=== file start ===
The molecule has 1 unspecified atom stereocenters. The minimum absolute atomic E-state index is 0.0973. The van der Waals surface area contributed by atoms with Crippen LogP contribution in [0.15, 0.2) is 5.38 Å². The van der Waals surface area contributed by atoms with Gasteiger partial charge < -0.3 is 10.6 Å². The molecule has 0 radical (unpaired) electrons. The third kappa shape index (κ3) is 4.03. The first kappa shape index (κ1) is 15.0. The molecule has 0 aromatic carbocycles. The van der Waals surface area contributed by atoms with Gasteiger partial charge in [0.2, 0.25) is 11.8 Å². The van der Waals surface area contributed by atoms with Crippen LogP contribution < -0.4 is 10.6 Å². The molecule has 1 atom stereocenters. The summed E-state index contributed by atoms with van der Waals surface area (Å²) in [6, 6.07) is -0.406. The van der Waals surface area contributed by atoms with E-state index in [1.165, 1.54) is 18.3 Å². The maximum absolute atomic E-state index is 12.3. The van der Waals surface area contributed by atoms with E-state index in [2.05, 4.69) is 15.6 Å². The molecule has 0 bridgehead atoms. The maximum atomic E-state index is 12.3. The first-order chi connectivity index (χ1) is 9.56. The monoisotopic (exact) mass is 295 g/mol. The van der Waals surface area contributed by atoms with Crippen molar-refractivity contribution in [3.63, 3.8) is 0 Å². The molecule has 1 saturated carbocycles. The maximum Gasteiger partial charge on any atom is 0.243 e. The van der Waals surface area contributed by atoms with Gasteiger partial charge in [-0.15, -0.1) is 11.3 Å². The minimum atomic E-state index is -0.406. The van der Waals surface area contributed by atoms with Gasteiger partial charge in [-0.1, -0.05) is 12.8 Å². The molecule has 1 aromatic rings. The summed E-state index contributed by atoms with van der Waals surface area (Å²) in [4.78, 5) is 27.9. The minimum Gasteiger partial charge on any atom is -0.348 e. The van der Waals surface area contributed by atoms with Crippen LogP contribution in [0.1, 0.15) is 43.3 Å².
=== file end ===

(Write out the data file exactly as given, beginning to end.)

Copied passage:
The molecule has 1 unspecified atom stereocenters. The minimum absolute atomic E-state index is 0.0973. The van der Waals surface area contributed by atoms with Crippen LogP contribution in [0.15, 0.2) is 5.38 Å². The van der Waals surface area contributed by atoms with Gasteiger partial charge < -0.3 is 10.6 Å². The molecule has 0 radical (unpaired) electrons. The third kappa shape index (κ3) is 4.03. The first kappa shape index (κ1) is 15.0. The molecule has 0 aromatic carbocycles. The van der Waals surface area contributed by atoms with Gasteiger partial charge in [0.2, 0.25) is 11.8 Å². The van der Waals surface area contributed by atoms with Crippen LogP contribution < -0.4 is 10.6 Å². The molecule has 1 atom stereocenters. The summed E-state index contributed by atoms with van der Waals surface area (Å²) in [6, 6.07) is -0.406. The van der Waals surface area contributed by atoms with E-state index in [1.165, 1.54) is 18.3 Å². The maximum absolute atomic E-state index is 12.3. The van der Waals surface area contributed by atoms with E-state index in [2.05, 4.69) is 15.6 Å². The molecule has 0 bridgehead atoms. The maximum atomic E-state index is 12.3. The first-order chi connectivity index (χ1) is 9.56. The monoisotopic (exact) mass is 295 g/mol. The van der Waals surface area contributed by atoms with Crippen molar-refractivity contribution in [3.63, 3.8) is 0 Å². The molecule has 1 saturated carbocycles. The maximum Gasteiger partial charge on any atom is 0.243 e. The van der Waals surface area contributed by atoms with Gasteiger partial charge in [-0.15, -0.1) is 11.3 Å². The minimum atomic E-state index is -0.406. The van der Waals surface area contributed by atoms with Gasteiger partial charge in [-0.1, -0.05) is 12.8 Å². The molecule has 1 aromatic rings. The summed E-state index contributed by atoms with van der Waals surface area (Å²) in [4.78, 5) is 27.9. The minimum Gasteiger partial charge on any atom is -0.348 e. The van der Waals surface area contributed by atoms with Crippen LogP contribution in [0.1, 0.15) is 43.3 Å².